The Charms Of Illawarra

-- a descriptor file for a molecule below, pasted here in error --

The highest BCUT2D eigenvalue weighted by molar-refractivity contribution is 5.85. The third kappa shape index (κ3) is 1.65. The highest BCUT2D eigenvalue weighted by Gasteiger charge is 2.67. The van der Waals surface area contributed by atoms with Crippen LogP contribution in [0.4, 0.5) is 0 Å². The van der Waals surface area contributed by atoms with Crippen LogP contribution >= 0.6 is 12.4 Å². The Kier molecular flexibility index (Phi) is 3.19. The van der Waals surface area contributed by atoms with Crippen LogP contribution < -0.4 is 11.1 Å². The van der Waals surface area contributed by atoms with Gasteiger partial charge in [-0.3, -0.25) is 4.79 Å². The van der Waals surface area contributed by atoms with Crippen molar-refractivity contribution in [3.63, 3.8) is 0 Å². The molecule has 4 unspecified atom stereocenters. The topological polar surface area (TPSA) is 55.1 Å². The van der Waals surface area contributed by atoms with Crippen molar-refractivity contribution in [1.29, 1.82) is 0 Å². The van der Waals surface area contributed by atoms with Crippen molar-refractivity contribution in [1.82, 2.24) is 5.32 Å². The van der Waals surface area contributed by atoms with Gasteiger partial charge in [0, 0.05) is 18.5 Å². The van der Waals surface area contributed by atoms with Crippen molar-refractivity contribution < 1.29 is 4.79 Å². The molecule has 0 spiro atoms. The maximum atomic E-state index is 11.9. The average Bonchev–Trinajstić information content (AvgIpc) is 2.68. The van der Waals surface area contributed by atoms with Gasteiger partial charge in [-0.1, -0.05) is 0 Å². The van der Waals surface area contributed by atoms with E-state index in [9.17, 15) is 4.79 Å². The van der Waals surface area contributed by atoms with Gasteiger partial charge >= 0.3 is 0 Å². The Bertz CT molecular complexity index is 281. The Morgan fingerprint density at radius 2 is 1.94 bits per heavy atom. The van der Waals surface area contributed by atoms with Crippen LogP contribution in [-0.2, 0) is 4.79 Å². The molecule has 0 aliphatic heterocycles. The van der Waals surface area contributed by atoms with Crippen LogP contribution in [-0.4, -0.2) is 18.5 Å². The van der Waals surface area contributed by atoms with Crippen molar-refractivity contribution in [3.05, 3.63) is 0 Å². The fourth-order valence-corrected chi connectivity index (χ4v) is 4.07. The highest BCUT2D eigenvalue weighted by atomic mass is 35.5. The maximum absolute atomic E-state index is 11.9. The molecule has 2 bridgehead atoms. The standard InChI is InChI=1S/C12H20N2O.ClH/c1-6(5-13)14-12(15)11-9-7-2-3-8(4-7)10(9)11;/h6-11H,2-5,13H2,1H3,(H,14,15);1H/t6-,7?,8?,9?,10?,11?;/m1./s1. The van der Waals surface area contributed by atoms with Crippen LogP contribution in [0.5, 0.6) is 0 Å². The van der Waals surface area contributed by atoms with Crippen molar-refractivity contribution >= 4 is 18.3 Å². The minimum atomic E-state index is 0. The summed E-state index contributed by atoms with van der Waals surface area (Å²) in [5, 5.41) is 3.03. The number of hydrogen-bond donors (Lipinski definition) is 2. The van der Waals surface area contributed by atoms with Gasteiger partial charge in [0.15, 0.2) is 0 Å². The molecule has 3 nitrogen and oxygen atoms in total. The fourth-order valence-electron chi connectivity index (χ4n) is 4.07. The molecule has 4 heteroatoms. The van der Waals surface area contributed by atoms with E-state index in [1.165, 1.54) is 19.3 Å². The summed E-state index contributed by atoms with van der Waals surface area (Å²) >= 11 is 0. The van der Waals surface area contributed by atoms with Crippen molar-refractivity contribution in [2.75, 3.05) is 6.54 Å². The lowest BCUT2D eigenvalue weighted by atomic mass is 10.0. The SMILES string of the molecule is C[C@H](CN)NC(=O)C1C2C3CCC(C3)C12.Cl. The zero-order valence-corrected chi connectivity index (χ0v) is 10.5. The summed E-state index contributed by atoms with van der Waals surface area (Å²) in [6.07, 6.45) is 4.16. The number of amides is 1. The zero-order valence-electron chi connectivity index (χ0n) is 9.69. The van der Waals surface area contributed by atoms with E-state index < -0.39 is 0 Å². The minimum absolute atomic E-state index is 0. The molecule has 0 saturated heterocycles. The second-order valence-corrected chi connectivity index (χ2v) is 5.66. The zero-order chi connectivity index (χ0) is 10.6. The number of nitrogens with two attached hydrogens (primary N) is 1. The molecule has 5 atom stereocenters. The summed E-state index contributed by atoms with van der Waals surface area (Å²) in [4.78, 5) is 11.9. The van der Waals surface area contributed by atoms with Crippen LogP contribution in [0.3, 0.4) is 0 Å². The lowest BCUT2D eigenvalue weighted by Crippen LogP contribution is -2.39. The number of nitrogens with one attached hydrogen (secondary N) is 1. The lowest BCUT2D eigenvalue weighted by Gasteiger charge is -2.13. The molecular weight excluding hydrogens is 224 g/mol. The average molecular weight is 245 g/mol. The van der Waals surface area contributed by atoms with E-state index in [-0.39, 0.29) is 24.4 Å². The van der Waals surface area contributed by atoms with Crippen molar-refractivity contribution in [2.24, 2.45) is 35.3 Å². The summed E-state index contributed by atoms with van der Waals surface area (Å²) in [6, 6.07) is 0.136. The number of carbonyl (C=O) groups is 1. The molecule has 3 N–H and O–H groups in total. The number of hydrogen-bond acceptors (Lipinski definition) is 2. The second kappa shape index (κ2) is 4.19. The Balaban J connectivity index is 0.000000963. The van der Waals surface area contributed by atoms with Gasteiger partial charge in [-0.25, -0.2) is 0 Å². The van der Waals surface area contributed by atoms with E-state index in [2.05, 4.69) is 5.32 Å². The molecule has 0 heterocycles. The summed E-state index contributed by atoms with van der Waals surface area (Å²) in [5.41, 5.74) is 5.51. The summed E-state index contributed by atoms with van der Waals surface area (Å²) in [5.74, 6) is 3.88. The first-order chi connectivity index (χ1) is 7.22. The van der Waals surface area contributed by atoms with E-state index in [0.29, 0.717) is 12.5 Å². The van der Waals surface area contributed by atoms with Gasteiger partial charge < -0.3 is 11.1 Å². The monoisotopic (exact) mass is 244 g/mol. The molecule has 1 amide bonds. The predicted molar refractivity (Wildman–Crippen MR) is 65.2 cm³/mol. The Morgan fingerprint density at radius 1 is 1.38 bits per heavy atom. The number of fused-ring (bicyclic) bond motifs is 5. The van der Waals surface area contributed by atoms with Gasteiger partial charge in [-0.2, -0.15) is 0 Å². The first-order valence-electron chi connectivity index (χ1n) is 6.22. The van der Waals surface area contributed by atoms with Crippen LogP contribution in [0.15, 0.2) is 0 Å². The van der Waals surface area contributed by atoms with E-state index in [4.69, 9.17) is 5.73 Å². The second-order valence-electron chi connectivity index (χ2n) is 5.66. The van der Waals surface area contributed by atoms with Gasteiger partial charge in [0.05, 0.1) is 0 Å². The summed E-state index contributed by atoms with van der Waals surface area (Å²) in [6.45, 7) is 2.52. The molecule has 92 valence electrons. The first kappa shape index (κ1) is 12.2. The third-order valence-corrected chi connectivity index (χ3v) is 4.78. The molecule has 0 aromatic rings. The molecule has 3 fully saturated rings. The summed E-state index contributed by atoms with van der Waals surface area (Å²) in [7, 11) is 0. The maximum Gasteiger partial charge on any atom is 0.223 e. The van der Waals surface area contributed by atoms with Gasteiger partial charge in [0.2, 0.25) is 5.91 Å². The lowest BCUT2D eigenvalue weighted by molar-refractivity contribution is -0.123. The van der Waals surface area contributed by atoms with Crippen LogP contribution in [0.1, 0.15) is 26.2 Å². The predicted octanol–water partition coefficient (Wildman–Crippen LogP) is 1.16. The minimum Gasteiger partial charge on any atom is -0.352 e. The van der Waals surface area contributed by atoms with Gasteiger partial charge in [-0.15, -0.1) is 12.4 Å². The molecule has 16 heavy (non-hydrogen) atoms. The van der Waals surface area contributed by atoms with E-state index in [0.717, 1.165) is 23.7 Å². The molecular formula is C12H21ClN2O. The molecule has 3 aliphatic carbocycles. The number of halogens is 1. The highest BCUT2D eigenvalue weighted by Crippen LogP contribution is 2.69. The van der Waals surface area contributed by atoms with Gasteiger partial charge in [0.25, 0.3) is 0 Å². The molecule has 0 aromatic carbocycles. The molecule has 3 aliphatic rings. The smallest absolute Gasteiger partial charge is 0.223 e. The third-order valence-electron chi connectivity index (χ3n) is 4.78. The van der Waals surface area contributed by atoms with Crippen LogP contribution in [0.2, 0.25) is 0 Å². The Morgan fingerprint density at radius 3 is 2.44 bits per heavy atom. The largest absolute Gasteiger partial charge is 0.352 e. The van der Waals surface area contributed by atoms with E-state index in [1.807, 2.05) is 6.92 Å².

“Illawarra”, to which I returned for the night, is a place to delight the heart of any orchardist, let alone that of a lay visitor. Roses and other flowers climb and cluster about the verandah of the large house, and the general outlook is simply “fine”, fully 50 acres of clean, expertly planted orchard greeting the eye from the house. Mr. and Mrs. Price are first hospitable as hospitable can be. Then Mr. Price tells me things in keen-brained fashion, and shows me about. There are 5,000 trees, nearly all bearing, the capacity of the orchard being at present about 7,000 cases per season. The varieties of apples are Cleopatra, Jonathan, Improved Yates, Rokewood, and Dunn’s Seedling, the Dunn’s Seedling – on high land _ being the best for export. The Cleopatra is stated as being the best all-round apple, but subject to “spot”. Yates as next best. The Jonathans need heavy soil. Bartlett pears do well here. All apples are rooted on Northern Spy stock.